Phaeton is the son of the Sun god Apollo but his not himself a god; Phaeton is, however, very ambitious and not very likeable. Theone is in love with Phaeton, but he is chosen by Merops as the husband for his daughter Libye. Phaeton promptly drops Theone and agrees to marry Libye. However Libye and Epaphus (son of Jupiter) are in love, so an annoyed Epaphus casts aspersions on Phaeton’s parentage. To prove he is the son of Apollo, Phaeton drives his father’s chariot of the sun and burns himself. Also threading through this is Phaeton’s strong relationship to his mother Clymene, who elicits a prophecy from Protee in act which tells her that Phaeton is doomed to die.
Lully had a superb sense of dramatic construction, so that he and Quinault lay all this out in wonderfully flexible recitatives and ariosos interleaved with choruses and dances. Arias are never big, they merge flexibly with the recitative in a way which is in many ways far closer to Monteverdi than Handel. The chorus was far more active in French baroque opera than in Italian, and ballet was essential. What Lully fails to do is make them completely germane to the plot, in the way that Charpentier and Rameau were able to do.
However, a weakness of Lully’s operas is that he was not as strong on musical drama, his characters never really develop and the great musical moments are effectively bon bouches, which would work very well one their own. But the great moments are superb and quite heart wrenching.
Lully’s orchestral writing is not particularly descriptive. So the section where Phaeton drives his father’s chariot and loses control is done mainly in narration and without the sort of large-scale descriptive writing that other later composers might have used.
Rousset’s large and admirable cast were completely in tune with the genre and we were treated to an extremely stylish, vivid and entrancing performance. Some of the singers played two or three roles, so without any element of staging, you had to rather pay close attention. But it was well worth it.
In the title role Emiliano Gonzalez Toro, born in Geneva of Chilean parents, displayed a lovely lyric tenor which did not seem entirely comfortable with the haut-contre tessitura, rendering his performance a little stiff. But then Phaeton is rather unlikeable and, in fact, not the biggest of roles. His greatest moment is a non-singing one, when in act 5 he drives his father’s chariot of the sun across the sky. Something that was re-created using spectacular sets in the original performance.
Ingrid Perruche was profoundly moving as Phaeton’s mother, eliciting a prophecy and then having to deal with the fact that her son is doomed. However I think the stand-out performance came from Isabele Druet as Theone who is in love with Phaeton. Druet brought an edgy expressiveness to her voice which would not suit every role, but here it worked perfectly and served to highlight the thread of Theone’s unhappiness which ran through the opera.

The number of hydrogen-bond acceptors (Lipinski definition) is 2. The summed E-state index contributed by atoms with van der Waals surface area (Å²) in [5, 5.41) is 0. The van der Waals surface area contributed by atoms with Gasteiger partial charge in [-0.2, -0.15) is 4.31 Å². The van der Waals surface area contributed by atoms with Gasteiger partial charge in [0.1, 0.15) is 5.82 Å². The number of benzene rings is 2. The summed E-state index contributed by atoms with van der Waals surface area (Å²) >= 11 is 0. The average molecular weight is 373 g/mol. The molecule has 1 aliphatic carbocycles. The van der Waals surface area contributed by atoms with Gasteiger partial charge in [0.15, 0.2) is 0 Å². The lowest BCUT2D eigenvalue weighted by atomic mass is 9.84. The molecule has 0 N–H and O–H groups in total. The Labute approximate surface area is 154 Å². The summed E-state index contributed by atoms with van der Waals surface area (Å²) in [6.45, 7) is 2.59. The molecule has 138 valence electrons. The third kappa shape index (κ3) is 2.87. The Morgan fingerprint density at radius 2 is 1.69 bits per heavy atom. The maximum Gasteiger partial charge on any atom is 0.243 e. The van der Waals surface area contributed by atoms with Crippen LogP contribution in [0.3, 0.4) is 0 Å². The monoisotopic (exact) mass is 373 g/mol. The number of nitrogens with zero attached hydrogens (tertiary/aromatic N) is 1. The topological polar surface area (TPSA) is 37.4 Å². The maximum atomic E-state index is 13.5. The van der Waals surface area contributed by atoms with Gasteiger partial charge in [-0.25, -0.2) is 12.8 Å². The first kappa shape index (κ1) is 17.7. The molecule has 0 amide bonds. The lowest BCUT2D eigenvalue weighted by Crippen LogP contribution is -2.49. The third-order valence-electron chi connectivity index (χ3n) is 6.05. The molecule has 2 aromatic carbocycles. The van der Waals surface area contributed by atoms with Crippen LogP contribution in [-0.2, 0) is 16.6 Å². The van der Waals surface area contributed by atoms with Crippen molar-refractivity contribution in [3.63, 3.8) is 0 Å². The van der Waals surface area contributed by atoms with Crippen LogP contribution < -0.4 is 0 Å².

Another thread was the doomed love of Libye, Sophie Bevan, and Epaphus, Andrew Foster-Williams. They had some lovely solo moments, but it was their duets which tugged the heart strings. Bevan was just as moving as Druet, but with a softer grained voice which contrasted and complemented nicely in their duets and dialogues.
Distinguished French haut-contre Cyril Auvity sang a number of roles, notably Phaeton’s father, the Sun, and demonstrated how stylish and moving the art of the haut-contre can be. Matthew Brook was suitably dignified Merops (Libye’s father), as well as doubling Autumn and Jupiter (Epaphus’s father). Virginie Thomas, a member of the Namur Chamber Choir, took a number of smaller roles, singing them all beautifully and blending well with the other singers in duets.
The chorus was kept quite busy, as Lully wrote a substantial part for them. The Namur Chamber Choir was impressively stylish in its performance and imbued its scenes with the requisite amount of drama. You began to realise quite how thrilling it must have seemed, when Lully formed the Academie Royale de Musique, to have sung drama, chorus and dancing brought together in this way.
And there was a lot of dance music. Rousset elicited a lively and vivid performance from his ensemble, but without any stage effects I began to wonder whether Rameau hadn’t don’t all this rather better.
Rousset directed from the harpsichord, conducting the ensemble numbers and playing the harpsichord for the recitatives. There was a second harpsichord for the ensembles, doubling organ and the continuo also included a theorbo, whose player doubled on baroque guitar. I’m not sure if this latter was in period, but it added a lovely texture to some of the dances.
Lully and Quinault constructed a wonderful entertainment which, I think really requires staging. In concert, without the sets and the dancing girls to distract you, there were a few moments when you felt that the drama did sag. But thanks to Rousset’s crisp and sympathetic direction and the stylish performances from singers, choir and orchestra, this was a vivid and lively evening which had some moments of real pathos.